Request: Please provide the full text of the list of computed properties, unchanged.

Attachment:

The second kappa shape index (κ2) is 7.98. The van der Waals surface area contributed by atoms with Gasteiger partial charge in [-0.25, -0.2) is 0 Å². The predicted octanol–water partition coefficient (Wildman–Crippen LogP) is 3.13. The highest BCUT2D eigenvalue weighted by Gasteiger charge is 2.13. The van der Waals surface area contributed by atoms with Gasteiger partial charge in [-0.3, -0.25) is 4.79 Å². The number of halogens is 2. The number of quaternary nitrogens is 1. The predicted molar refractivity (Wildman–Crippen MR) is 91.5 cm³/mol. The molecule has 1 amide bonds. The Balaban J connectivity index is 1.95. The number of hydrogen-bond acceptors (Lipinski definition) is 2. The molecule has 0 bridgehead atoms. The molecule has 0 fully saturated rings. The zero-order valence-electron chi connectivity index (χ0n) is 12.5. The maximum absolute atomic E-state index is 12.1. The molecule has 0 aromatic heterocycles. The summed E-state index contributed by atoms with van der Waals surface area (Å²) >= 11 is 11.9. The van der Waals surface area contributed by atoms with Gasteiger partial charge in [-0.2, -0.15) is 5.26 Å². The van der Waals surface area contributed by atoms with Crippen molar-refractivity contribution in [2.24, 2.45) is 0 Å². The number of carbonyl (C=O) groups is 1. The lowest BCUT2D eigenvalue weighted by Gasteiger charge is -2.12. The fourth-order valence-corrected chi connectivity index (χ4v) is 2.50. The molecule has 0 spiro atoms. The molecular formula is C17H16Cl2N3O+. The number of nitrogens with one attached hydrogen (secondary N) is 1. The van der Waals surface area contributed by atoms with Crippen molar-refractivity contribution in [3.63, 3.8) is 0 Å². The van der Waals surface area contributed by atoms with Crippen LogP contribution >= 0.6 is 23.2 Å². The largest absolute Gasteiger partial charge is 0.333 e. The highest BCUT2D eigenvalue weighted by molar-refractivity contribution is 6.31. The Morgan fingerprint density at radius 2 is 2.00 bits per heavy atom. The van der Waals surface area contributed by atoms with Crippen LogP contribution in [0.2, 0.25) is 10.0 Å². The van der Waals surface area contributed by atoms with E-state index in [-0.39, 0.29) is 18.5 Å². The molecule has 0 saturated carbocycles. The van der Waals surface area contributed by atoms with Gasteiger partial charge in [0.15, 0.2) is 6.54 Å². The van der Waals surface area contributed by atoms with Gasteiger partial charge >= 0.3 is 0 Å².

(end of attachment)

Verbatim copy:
The second kappa shape index (κ2) is 7.98. The van der Waals surface area contributed by atoms with Gasteiger partial charge in [-0.25, -0.2) is 0 Å². The predicted octanol–water partition coefficient (Wildman–Crippen LogP) is 3.13. The highest BCUT2D eigenvalue weighted by Gasteiger charge is 2.13. The van der Waals surface area contributed by atoms with Gasteiger partial charge in [-0.3, -0.25) is 4.79 Å². The number of halogens is 2. The number of quaternary nitrogens is 1. The predicted molar refractivity (Wildman–Crippen MR) is 91.5 cm³/mol. The molecule has 1 amide bonds. The Balaban J connectivity index is 1.95. The number of hydrogen-bond acceptors (Lipinski definition) is 2. The molecule has 0 bridgehead atoms. The molecule has 0 fully saturated rings. The zero-order valence-electron chi connectivity index (χ0n) is 12.5. The maximum absolute atomic E-state index is 12.1. The molecule has 0 aromatic heterocycles. The summed E-state index contributed by atoms with van der Waals surface area (Å²) >= 11 is 11.9. The van der Waals surface area contributed by atoms with Gasteiger partial charge in [-0.2, -0.15) is 5.26 Å². The van der Waals surface area contributed by atoms with Crippen molar-refractivity contribution in [2.24, 2.45) is 0 Å². The number of carbonyl (C=O) groups is 1. The lowest BCUT2D eigenvalue weighted by Gasteiger charge is -2.12. The fourth-order valence-corrected chi connectivity index (χ4v) is 2.50. The molecule has 0 spiro atoms. The molecular formula is C17H16Cl2N3O+. The number of nitrogens with one attached hydrogen (secondary N) is 1. The van der Waals surface area contributed by atoms with Crippen molar-refractivity contribution in [3.63, 3.8) is 0 Å². The van der Waals surface area contributed by atoms with Crippen LogP contribution >= 0.6 is 23.2 Å². The largest absolute Gasteiger partial charge is 0.333 e. The highest BCUT2D eigenvalue weighted by molar-refractivity contribution is 6.31. The Morgan fingerprint density at radius 2 is 2.00 bits per heavy atom. The van der Waals surface area contributed by atoms with Crippen LogP contribution in [0.2, 0.25) is 10.0 Å². The van der Waals surface area contributed by atoms with E-state index in [-0.39, 0.29) is 18.5 Å². The molecule has 0 saturated carbocycles. The van der Waals surface area contributed by atoms with Gasteiger partial charge in [0.15, 0.2) is 6.54 Å². The van der Waals surface area contributed by atoms with Gasteiger partial charge >= 0.3 is 0 Å².